Number of steps during working hours. JCW (?, n = 20), ACW (?, n =10). The error bar is standard deviation. (*P < 0.05 **P < 0.01).

Figure 1 Number of steps during working hours. JCW (?, n = 20), ACW (?, n =10). The error bar is standard deviation. (*P < 0.05 **P < 0.01).

Mets during working hours. JCW (?, n = 20), ACW (?, n =10). The error bar is standard deviation. (*P < 0.05 **P < 0.01).

Figure 2 Mets during working hours. JCW (?, n = 20), ACW (?, n =10). The error bar is standard deviation. (*P < 0.05 **P < 0.01).

Comparing working hours, care taking labor showed its highest Mets from 15:00 to 21:00 for groups from both countries, followed by the hours 7:00 to 14:00. Factors for this include the tasks of helping residents getting up and going to bed, which is normally the largest physical burden for care givers. Over the entire 24 hour cycle, no significant differences in steps and Mets were recognized between these groups, but average steps and Mets from 22:00 to 07:00 were significantly high for a JCW compared to an ACW (P<0.05). During nightshifts in Japan, one care worker watches 20 residents. On the other hand, in Australia, one nurse and one care worker are paired up to assist 40 residents who need personal/hygiene care during the nightshift. Australians strictly observe that personal/hygiene care is conducted in pairs, and they adjust the heights of the beds in order to protect care givers’ backs when doing this task. They also use the “sliding sheet” method when changing residents’ clothing and positioning their bodies to prevent friction between clothing and residents’ skin, a situation which may cause bedsores.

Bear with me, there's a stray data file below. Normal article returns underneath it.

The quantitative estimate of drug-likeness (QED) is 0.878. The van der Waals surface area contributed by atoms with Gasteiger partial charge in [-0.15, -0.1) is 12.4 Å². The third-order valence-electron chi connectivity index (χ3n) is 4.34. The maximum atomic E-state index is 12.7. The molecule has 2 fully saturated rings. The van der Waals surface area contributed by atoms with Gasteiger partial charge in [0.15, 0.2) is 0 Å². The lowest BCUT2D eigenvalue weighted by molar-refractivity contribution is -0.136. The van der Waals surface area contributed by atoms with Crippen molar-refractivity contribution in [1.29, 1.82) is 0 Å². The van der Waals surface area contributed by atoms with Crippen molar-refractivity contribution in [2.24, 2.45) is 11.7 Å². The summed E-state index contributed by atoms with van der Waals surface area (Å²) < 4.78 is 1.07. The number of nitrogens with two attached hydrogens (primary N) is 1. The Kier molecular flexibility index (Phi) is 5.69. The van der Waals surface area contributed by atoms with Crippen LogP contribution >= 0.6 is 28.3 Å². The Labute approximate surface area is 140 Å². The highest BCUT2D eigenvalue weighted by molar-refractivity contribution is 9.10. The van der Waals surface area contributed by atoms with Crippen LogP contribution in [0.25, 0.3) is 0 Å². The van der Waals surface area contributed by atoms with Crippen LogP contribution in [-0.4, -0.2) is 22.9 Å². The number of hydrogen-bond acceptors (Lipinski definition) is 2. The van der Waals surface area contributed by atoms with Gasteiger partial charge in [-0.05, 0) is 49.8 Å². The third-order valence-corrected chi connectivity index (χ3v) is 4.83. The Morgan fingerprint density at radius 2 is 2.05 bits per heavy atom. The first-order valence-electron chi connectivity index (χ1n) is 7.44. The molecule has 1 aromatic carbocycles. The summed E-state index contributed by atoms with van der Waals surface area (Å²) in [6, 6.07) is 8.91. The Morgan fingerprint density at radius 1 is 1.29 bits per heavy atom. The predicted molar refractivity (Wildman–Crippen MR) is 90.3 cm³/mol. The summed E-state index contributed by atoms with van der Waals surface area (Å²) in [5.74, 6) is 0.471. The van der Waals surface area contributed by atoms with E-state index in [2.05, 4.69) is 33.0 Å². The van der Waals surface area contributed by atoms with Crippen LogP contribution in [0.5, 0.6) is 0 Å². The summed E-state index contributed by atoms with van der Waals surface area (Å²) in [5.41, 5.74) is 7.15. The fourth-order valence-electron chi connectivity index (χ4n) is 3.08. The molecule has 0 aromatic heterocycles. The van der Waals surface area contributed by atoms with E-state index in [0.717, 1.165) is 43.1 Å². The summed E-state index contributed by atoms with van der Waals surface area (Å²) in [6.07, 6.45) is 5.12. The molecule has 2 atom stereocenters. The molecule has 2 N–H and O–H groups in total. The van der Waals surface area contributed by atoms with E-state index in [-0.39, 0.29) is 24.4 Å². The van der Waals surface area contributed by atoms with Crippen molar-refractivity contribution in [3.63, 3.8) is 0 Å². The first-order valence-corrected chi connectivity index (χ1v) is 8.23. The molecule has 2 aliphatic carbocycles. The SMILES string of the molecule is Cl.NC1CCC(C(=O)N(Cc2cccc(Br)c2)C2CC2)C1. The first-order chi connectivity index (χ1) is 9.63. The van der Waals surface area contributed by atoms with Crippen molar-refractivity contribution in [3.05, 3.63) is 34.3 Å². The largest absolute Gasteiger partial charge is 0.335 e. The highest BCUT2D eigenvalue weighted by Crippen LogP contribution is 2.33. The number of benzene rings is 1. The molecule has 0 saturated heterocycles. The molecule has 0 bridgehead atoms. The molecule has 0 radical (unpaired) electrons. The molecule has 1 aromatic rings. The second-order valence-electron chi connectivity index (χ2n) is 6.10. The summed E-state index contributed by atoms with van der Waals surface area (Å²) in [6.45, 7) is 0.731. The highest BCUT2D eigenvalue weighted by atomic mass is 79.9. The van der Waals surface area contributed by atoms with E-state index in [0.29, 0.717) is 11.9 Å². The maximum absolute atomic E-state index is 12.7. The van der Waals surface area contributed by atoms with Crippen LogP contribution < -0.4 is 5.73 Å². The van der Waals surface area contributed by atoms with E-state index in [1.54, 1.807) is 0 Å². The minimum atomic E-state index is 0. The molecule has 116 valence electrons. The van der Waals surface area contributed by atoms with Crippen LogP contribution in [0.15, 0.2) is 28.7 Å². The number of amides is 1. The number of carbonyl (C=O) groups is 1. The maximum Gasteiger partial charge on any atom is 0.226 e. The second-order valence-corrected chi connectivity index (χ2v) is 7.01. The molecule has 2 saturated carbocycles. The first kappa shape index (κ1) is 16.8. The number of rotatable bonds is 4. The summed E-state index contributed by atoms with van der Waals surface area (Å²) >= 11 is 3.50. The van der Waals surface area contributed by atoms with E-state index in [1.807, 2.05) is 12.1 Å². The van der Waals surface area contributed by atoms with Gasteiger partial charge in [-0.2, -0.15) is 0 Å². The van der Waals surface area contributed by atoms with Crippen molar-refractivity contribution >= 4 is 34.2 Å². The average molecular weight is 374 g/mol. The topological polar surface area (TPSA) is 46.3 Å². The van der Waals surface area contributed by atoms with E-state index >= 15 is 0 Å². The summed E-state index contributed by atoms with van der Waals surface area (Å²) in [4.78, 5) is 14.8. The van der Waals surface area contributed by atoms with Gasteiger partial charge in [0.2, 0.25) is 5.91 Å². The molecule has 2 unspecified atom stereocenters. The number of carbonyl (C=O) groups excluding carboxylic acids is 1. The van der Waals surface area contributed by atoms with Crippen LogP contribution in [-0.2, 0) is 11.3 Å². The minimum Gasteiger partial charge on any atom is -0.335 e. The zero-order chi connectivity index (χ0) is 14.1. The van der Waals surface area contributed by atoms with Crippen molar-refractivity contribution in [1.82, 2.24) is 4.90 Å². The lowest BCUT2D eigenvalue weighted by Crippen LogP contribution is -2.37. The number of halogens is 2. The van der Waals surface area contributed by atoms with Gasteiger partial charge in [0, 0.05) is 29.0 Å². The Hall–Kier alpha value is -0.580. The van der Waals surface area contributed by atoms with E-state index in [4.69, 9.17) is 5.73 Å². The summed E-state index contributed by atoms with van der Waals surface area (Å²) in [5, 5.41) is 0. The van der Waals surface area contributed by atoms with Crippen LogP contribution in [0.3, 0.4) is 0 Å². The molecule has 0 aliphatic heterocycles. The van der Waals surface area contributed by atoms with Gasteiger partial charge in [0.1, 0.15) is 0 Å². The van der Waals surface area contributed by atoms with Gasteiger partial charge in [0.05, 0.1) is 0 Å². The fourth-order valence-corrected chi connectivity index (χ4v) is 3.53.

Assessment of daily life rhythm during the week using the Actigraph: The sleeping records and daily activities over a continuous 7 days of one participant of each group were measured using sequential liner Actigraphy. Results were calculated in order to study caretaking labor and sleep conditions (Figures 3).

Examples of Sequential liner Actigraphy record. Examples of the continuous sequential liner Actigraphy record of a continuous 7 days for a JCW and an ACW. The daily activities of participants  over a continuous 7 days were measured. The results are represented as peaks that show the activity of each minute (counts/min) by Actigraphy.  The black peaks show activity, the gray box show periods of sleep episodes and * show periods of not-attached times such as when taking a bath.